Debora Ipekel with Mikey Coltun23.04.20
Zel Zele boss and Turkish record collector Debora Ipekel showcases curious grooves from around the world.
New York based musician/composer/producer Mikey Coltun plays the bass guitar with Tuareg musician Mdou Moctar, singer-songwriter Steve Gunn, was apart of Janka Nabay & The Bubu Gang, and leads a band called Les Rhinocéros, a band blending aspects of jazz, rock, noise, ambient and global sounds with releases on John Zorn’s Tzadik label. In his guest hour (2nd part of the show) Mikey shares a mix of recordings he collected in Niger and Mali, from WhatsApp voice recordings, cassettes and music from wedding bands to field recordings he did and jam sessions he played with local musicians.
Make sure to check out the tracklist to learn more about the incredible story of each recording.Listen now Tracklist
Mikey Coltun Tracklist:
1: Wodaabe men in Tamaya – Northern Niger in the Agadez region. Recorded in October 2018. Ahmoudou Madassane (Mdou Moctar, Les Filles De Illighadad, Zerzura) and I were on a long drive from Niamey to Agadez. At the start of the trip, I had told Ahmoudou that I would love to see to a Wodaabe ceremony—a ceremony in which men paint their faces like birds chanting in a circle while showing their white teeth and their eyes moving from left to right in a trance. The ceremony is where the wodaabe woman choose the man they’d like to be with romantically. After we stopped in Abalak for a day, Ahmoudou got a phone call with directions to a ceremony happening the next day.
2: Etran De L’air is the longest running wedding band in Agadez. They are the sound of Agadez. This recording is from an album they did at an Agadez studio.
3: This was sent over to me via WhatsApp. Autotune is big! Ahmoudou Madassane identified him as his friend called Ousman.
4: One of the many cassettes I got in Bamako, Mali, the last time I was there in 2017. There’s a tiny shop in Bamako filled with dusty old cassettes called ‘Mali Retro.’ This is Tou Diakite.
5: The first time I went to Niger, Mdou Moctar and I were playing 3 weddings a day for about a month. At the last wedding we played, there was an amazing Takamba group—we’re still looking for these musicians! Takamba is the ORIGINAL Tuareg music as Mdou puts it. This Takamba was played by 2 calabash players and one teheredant Ngoni player. These three guys rolled up on two motorcycles, brought their own huge loudspeaker style PA, and ripped that wedding!
6: Another WhatsApp find. This is Albachir De Tchiro. Track 7: Etran De L’air. This is a recording we did at their home in Agadez, Niger in October 2018. It started with the 5 of us sitting around, switching off instruments. As the session progressed, more and more people joined in—clapping and singing along. The session went until the generator died. Amazing band.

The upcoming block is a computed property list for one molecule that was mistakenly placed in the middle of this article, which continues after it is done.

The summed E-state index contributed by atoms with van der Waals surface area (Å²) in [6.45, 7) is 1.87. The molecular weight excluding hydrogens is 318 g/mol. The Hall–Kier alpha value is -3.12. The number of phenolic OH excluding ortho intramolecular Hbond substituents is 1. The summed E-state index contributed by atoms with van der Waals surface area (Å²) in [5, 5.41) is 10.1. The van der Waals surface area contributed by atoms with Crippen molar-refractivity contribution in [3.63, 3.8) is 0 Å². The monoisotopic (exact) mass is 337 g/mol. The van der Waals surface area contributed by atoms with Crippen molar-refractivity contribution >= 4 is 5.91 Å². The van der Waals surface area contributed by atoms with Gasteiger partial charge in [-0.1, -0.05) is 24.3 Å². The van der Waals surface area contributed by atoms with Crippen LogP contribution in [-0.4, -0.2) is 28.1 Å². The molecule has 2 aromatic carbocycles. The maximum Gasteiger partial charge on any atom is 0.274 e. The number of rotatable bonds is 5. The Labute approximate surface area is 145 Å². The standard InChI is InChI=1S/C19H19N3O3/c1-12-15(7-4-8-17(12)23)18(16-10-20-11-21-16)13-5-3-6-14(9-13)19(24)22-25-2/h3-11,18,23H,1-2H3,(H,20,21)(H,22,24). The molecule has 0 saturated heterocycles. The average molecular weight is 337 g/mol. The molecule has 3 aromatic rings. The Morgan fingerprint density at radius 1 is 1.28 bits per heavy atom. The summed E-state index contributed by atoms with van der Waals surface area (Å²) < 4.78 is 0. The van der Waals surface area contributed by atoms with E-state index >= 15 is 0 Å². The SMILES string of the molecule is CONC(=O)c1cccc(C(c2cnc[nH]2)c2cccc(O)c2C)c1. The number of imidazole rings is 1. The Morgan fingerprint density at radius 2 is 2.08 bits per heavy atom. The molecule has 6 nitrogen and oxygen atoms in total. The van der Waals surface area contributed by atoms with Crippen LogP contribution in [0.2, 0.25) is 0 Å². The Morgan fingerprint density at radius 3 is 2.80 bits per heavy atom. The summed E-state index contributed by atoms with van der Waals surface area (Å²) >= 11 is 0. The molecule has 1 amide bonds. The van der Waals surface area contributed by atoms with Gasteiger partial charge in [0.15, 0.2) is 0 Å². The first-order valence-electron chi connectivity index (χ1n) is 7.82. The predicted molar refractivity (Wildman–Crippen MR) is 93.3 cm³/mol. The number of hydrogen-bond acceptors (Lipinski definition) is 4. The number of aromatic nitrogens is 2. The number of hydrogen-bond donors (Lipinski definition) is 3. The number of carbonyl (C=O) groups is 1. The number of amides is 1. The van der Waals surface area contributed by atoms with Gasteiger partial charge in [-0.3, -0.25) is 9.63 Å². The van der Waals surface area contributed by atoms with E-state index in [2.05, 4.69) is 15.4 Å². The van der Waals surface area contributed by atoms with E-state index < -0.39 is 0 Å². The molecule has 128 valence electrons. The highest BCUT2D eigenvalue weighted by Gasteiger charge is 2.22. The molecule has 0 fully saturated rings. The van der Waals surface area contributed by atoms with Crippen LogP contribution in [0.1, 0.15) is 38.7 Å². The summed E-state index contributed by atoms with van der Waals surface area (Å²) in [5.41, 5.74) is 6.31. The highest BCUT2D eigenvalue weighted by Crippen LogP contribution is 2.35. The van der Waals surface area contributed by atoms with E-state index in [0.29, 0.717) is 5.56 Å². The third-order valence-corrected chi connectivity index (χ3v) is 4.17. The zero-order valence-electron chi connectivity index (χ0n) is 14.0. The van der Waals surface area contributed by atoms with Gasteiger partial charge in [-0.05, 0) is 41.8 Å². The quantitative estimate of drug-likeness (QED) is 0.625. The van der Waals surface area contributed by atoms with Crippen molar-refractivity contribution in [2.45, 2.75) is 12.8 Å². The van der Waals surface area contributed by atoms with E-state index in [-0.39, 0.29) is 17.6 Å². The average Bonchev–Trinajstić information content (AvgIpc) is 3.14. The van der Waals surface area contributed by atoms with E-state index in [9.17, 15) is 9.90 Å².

7: This is Tchingou, a young twenty-something Tuareg guitarist and composer.
8: These are various artists from Kita, Mali. Recorded on my first trip to Mali with Cheick Hamala Diabate at the beginning of 2012. When we arrived to Kita, Cheick’s family put on a festival at his brother’s music school.
9: Amaria Ahmed is an incredible guitarist from Agadez, Niger. She is one of two female guitarist in Niger—the other being Fatou Seidi Ghali. Amaria and Fatou both play in Les Filles De Illighadad. One late night in Agadez, Amaria, myself, Ahmoudou Madassane, and a drummer named Lalo recorded a bunch of Amaria’s songs. We hope to release these soon!
10: This is Ahmoudou and Abdoulaye Madassane. This is from an upcoming record we recorded at their home in Agadez as the sun was going down. Ahmoudou and Abdoulaye are mostly known as rhythm guitarists in Niger but it’s cool to hear them step out of the backing musician role on these recordings. A beautiful record soon to be released!
11: Issouf Derhane writes beautiful songs. He’s a Tuareg born in Libya who travels back and forth to Niger.
12: Chieck and Vieux Niang. Brothers that I met in Mali when I was there with Cheick Hamala Diabate in 2017. They both played with us in Cheick Hamala’s band at the Segou festival that year—Cheick Niang was on guitar and Vieux Niang was on calabash. One night at 3am, Chieck and Vieux came over to record their arrangements of traditional Malian tunes.
13: This is from a cassette I got in Mali. Artist unknown. It’s from the 1970s.
14: This cellphone recording of the old-school Tuareg music—tende—recorded on a cellphone, was made popular via WhatsApp. Traditionally in Tende, women play and sing while the men dance.